A mantis hanging out on a Lantana
Mantids (Mantodea) comprise an entire taxonomic order, which encompasses all those various insects commonly referred to as "Praying Mantis." There is within Mantodea, the genus Mantis, within which the true Praying Mantis (Mantis religiosa) belongs — only some praying mantids belong to the genus Mantis. Worldwide there are some 1500 species of mantids.
In the United States, the California mantid (Stagmomantis californica) predominates west of the continental divide, while the Carolina mantid (Stagomantis carolina) rules the east — both are green and a bit smaller than the European mantid. The European mantid (Mantis religiosa) is so common in parts of the northeastern and north central United States that most people don't realize it is an introduced species, first arriving in 1899. The larger Chinese mantid (Tenodera aridifolia sinensis) is also found in the eastern United States and in California, and is the mantid most commonly sold through nurseries.
Mantids are beautiful and deadly efficient predators, feeding on many kinds of insects including beneficials and other mantids. Long, slender middle and hind legs are used for walking, standing, and leaping while the elongated forelegs are adapted for grasping and holding prey. At rest, the forelegs are folded together under the head in a humble posture resembling prayer, yet are ironically equipped with rows of long sharp spikes used to hold small prey
these spines fit into a groove on the lower parts of the leg when not in use. Mantids can see movement very well and are the only insect capable of rotating its head 180 degrees. Camouflage coloring allows mantids to blend in with the background as they sit motionless on twigs and stems waiting to ambush prey. They often wait at flowers where they capture nectar- and pollen-feeding insects. Typically, the mantis waits for its prey to come within range before quickly striking out, but on occasion the mantis will slowly pursue its prey with determination — as it moves, the mantid often sways back and forth, perhaps to mimic the swaying foliage it resembles. Mantids almost always eat their impaled prey live, starting at the "neck," and their strong mouthparts can tear apart hard exoskeleton of prey including flies, bees, wasps, butterflies and caterpillars.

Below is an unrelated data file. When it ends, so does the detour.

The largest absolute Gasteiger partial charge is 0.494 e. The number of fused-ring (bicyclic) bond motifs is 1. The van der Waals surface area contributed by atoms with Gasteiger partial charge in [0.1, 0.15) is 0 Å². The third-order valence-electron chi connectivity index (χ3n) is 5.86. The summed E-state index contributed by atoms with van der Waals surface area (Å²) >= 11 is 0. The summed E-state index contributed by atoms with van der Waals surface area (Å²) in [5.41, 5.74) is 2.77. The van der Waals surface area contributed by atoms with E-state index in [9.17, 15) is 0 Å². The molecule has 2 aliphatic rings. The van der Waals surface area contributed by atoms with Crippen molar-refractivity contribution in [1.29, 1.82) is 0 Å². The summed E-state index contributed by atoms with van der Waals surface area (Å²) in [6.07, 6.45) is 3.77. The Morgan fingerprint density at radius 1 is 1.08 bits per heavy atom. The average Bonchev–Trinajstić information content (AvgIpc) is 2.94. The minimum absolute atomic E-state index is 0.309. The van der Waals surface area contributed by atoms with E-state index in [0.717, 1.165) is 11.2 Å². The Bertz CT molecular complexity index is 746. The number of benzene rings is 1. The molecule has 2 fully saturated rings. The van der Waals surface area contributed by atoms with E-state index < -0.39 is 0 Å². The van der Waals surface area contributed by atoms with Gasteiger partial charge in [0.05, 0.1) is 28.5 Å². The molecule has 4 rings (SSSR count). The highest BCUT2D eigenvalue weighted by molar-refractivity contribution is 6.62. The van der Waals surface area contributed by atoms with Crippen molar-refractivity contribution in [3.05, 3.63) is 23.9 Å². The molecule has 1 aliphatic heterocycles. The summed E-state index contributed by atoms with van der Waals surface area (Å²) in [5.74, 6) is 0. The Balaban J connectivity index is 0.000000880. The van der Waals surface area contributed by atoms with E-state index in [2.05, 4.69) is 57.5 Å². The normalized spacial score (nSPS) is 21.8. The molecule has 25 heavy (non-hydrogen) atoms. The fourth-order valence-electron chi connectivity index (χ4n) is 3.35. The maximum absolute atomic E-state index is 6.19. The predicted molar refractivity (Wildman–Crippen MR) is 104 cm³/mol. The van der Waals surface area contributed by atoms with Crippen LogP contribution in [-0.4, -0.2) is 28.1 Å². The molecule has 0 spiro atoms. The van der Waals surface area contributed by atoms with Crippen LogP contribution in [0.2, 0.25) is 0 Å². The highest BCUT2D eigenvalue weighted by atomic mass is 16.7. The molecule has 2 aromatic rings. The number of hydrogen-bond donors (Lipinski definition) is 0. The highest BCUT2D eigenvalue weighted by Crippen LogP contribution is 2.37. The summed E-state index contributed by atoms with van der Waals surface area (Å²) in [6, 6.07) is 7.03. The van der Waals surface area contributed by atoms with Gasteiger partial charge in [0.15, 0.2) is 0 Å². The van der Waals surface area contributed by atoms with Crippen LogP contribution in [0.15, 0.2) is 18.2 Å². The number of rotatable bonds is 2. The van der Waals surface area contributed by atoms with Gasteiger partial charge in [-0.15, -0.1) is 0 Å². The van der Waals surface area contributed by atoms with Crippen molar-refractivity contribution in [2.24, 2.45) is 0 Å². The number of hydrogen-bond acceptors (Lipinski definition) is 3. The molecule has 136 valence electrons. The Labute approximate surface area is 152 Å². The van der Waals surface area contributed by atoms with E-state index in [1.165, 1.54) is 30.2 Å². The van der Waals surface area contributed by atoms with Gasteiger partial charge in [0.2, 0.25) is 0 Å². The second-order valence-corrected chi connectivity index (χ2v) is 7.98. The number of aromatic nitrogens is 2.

Mantids found in North America are typically winged and green, brown, or yellow with a long slender body, large compound eyes and triangular head. Adults range in size from 15-150mm depending on genus/species. Adult males are smaller and more slender than females; also, males may have significantly longer wings and be more likely to fly — females are incapable of flying once they begin to swell with eggs. During mating the female will sometimes eat the male, and the male may even continue to mate more vigorously after decapitation! However, this behavior is infrequent and usually occurs only if the female is starved (and usually only in stressful lab conditions). Remember to feed your date!
Female mantids lay eggs in large frothy egg masses attached to solid surfaces such as rocks, stems, and man-made structures. In spring, when the weather warms, wingless, but otherwise fully formed nymphs emerge to feed on gnats and other insects, sometimes cannibalizing other mantids emerging from the same egg mass. As they grow, the mantids capture increasingly larger prey including grasshoppers, large flies, and bees. Following several molts, development is complete by late-summer and by September or October, most of them die.
For the home gardeners, mantids are most often seen as a beneficial predator and egg cases can be purchased for placement in the garden during the winter. Since they indiscriminately consume pests, other beneficials and other mantids however, their overall value is relatively small compared with ladybugs and green lacewings.